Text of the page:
For Solomon and For Us
Monday of Pentecost 11
21 August 2017
Solomon is a type of Christ. Yes, but a poor type. His early career was attended by the attainment of spectacular wisdom. Unfortunately, this gift of human wisdom did not certify his long-term spiritual discernment. While he could demand that the baby be split in half to discern how the rival claimants to the child would react, he seemed to be incapable of distinguishing between statecraft and the religion of Yahweh. When he cemented alliances with polygamous marriages to foreign wives, he also imported their gods, which eventually wormed their ways into the temple Solomon had built for the only God, the God of his fathers. Solomon was only a type in very small and insignificant ways, namely that he built a temple for the name of the Lord God and that he was the anointed one. He was certainly not a type of Christ in his polygamy, his toleration of idolatry, or the abominable desecration he worked upon the same house he had offered God. The gap between Solomon and Christ is the gap between man and God. Solomon could only be a pitiful sign. Christ was the final and complete fulfillment of the messianic hope.
It is no wonder then that Augustine had very little use for finding in Solomon much that was typical of his future heir and son, Christ. This is all the more remarkable when we consider how deeply committed Augustine was to the allegorical interpretation of the Old Testament. In God's promise to King David there was to be a King who would sit upon the messianic throne forever. 'When your days are fulfilled and you lie down with your fathers, I will raise up your offspring after you, who shall come from your body, and I will establish his kingdom. He shall build a house for my name, and I will establish the throne of his kingdom forever. I will be to him a father, and he shall be to me a son' (2Sa 7:12-14). Such a King could not have been Solomon. Solomon sat upon the throne of Israel during his father's reign, he did not build an everlasting house for God, he did not have an eternal reign. And most plainly, Solomon was not God's Son.
Solomon's worthlessness is deeply disappointing to us because God gave him great wisdom. However, this clarifies certain things to us. First, mere human wisdom does not assure of spiritual faithfulness. God makes fools of those who depend on their wisdom, even God-given wisdom, by emptying the confidence they have in their own smarts. God laughs to scorn their much-vaunted wisdom by taking the form of a servant in Christ, who became obedient to death, even the death of the cross by emptying Himself of divine power. Human pride and unbelief in Solomon makes it even more essential that God redeem His fallen, prideful, and blasphemous children. Even the world's wisest man needs divine rescue. How much more do we? Second, only God from God is capable of saving wise-acres like us. Only by the incarnation of Christ in Mary could God redeem all our solomonic spiritual foolishness. He takes us and builds us into an eternal house for the name of God, in which He is the suffering and bleeding King of Kings. Our inglorious King buys us back to the church, together with all the disappointed and disappointing people like Solomon. Here is perhaps the greatest contrast between Solomon and the true King. Solomon was glorious and powerful. Christ the King was humble and weak. For Solomon and for us.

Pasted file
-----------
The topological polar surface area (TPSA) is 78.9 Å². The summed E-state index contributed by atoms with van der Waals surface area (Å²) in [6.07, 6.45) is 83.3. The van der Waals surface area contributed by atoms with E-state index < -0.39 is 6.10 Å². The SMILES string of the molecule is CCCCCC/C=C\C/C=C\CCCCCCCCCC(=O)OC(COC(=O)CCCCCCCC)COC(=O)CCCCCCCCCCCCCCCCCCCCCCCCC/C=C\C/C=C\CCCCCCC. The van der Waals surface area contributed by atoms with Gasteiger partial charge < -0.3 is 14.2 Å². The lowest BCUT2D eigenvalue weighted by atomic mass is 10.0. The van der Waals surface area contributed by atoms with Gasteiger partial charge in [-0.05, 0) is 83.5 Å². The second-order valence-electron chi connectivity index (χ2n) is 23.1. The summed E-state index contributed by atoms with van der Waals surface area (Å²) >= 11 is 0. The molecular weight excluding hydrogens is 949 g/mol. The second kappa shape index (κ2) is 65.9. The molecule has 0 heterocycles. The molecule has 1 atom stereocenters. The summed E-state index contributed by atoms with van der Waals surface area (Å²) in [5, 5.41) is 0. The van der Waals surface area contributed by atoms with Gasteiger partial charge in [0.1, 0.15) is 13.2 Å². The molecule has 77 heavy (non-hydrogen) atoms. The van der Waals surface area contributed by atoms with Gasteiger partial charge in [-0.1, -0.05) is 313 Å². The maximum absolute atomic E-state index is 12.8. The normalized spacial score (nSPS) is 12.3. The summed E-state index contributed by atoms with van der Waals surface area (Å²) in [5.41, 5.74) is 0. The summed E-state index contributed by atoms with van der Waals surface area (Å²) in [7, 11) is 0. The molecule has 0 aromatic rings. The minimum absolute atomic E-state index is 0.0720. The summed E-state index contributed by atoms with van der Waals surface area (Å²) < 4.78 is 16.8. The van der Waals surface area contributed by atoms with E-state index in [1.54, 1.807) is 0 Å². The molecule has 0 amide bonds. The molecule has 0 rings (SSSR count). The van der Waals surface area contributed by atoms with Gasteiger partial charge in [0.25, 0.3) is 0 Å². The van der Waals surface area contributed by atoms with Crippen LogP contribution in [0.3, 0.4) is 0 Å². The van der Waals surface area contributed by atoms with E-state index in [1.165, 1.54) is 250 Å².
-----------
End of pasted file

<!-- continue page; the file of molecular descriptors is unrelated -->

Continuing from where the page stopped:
Rev. Dr. Scott R. Murray
Memorial Lutheran Church

Augustine of Hippo

"He who thinks this grand promise (2Sa 7:8-16) was fulfilled in Solomon greatly errs. He pays attention to the saying, 'He shall build me a house,' but he does not attend to the saying, 'His house shall be faithful, and his kingdom for evermore before me.' Let him therefore attend and behold the house of Solomon full of strange women worshiping false gods, and the king himself, too soon wise, seduced by them, and cast down into the same idolatry. Let him not dare to think that God either promised this falsely, or was unable to foreknow that Solomon and his house would become what they did. But we ought not to be in doubt here, or to see the fulfillment of these things save in Christ our Lord, who was made of the seed of David according to the flesh (Rm 1:3), lest we should vainly and uselessly look for some other here, like the carnal Jews. For even they understand this much, that the son whom they read of in that place as promised to David was not Solomon, so that, with wonderful blindness to Him who was promised and is now declared with so great manifestation, they say they hope for another.